Vote for Western Baptist Pink Glove Dance

What is it about breast cancer that makes people want to dance?

Not having had breast cancer, I was afraid people would think the Pink Glove Dance was insensitive to the one in eight women affected by this disease. When Western Baptist Hospital created its first video last year, I found out immediately how wrong I was.

There is something about breast cancer – especially about fighting breast cancer – that invigorates and unites women and men, young and old, the working and the retired, executives and support staff.

Our inspiration comes from those who fight and beat breast cancer. Putting on pink gloves, kicking up our heels and smiling ear to ear while we move to the music is our way of showing we’re in this fight together!

The excitement from our first dance was so contagious that we have entered another video in this year’s national contest at

This year’s video starts with our star getting a diagnosis from the doctor.

She is 43-year-old nurse Patty Harrison, diagnosed seven years ago. Because she is grateful to be cancer-free following early detection and treatment, she danced her way out of shyness, hoping her courage would inspire others.

The doctor is radiation oncologist Jeffrey Triplett, M.D., chair of our cancer committee. Dr. Triplett works every day helping people like Patty fight cancer.

Katy Perry’s opening lyrics, “Days like this I want to drive away,” match Patty’s mood; but caregivers, survivors, even friends on the Murray State University campus convince her that hope is the “…part of me that you’re never gonna ever take away from me.”

Other dancers include Murray State University basketball coach Steve Prohm, Racer dancers and students; as well as Western Baptist Hospital doctors, nurses and staff, including several breast cancer survivors.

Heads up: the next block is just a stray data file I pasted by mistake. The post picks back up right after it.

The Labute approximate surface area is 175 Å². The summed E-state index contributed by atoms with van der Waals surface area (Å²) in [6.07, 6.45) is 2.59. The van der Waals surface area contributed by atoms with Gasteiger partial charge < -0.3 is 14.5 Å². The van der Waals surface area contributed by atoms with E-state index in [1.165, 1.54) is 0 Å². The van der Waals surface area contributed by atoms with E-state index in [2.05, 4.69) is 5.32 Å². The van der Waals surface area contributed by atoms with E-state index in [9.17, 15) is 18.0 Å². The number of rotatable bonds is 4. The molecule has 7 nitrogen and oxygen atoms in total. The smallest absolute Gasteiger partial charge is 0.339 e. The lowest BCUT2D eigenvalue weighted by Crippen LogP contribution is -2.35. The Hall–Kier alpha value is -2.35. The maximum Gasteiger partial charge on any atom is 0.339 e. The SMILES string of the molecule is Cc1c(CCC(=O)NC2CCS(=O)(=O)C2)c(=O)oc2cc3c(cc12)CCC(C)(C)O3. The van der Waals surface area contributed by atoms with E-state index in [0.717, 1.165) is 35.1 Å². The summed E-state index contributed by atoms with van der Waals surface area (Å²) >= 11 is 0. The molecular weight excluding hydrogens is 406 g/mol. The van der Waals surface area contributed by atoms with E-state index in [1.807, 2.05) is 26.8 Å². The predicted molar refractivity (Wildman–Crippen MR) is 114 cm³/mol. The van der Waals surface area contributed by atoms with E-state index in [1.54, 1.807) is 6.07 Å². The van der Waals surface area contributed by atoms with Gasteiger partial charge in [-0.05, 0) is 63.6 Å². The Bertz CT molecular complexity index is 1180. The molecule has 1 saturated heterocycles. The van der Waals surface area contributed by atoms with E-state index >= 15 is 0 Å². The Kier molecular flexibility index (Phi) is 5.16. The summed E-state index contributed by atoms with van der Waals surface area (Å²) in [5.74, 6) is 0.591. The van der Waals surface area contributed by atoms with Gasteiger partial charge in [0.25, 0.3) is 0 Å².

We all dance to say: We believe in you…we believe in hope.

You can join us by voting for our video via Facebook through Oct. 26.

The top three vote-getters in the national social media contest will win cash for a breast cancer charity. Ours is the Kentucky Cancer Program’s “Just Us Girls” mammography education project.

Your vote means:

  1.  You are aware that early detection by mammogram saves lives.
  2. You support our efforts to educate others about early detection.

Please share this with your friends and family. We invite you to laugh at us, we know you may shed a tear or two; but, above all, we urge you to get that mammogram.

About Baptist Health Paducah

Baptist Health Paducah is a regional medical and referral center, serving about 200,000 patients a year from four states. With more than 1,800 employees and 200 physicians, it offers a full range of services, including cardiac and cancer care, diagnostic imaging, women’s and children’s services, surgery, emergency treatment, rehabilitation and more. Since its humble beginning in 1953, Baptist Health Paducah has grown from 117 beds to 349 beds on a campus covering eight square blocks.
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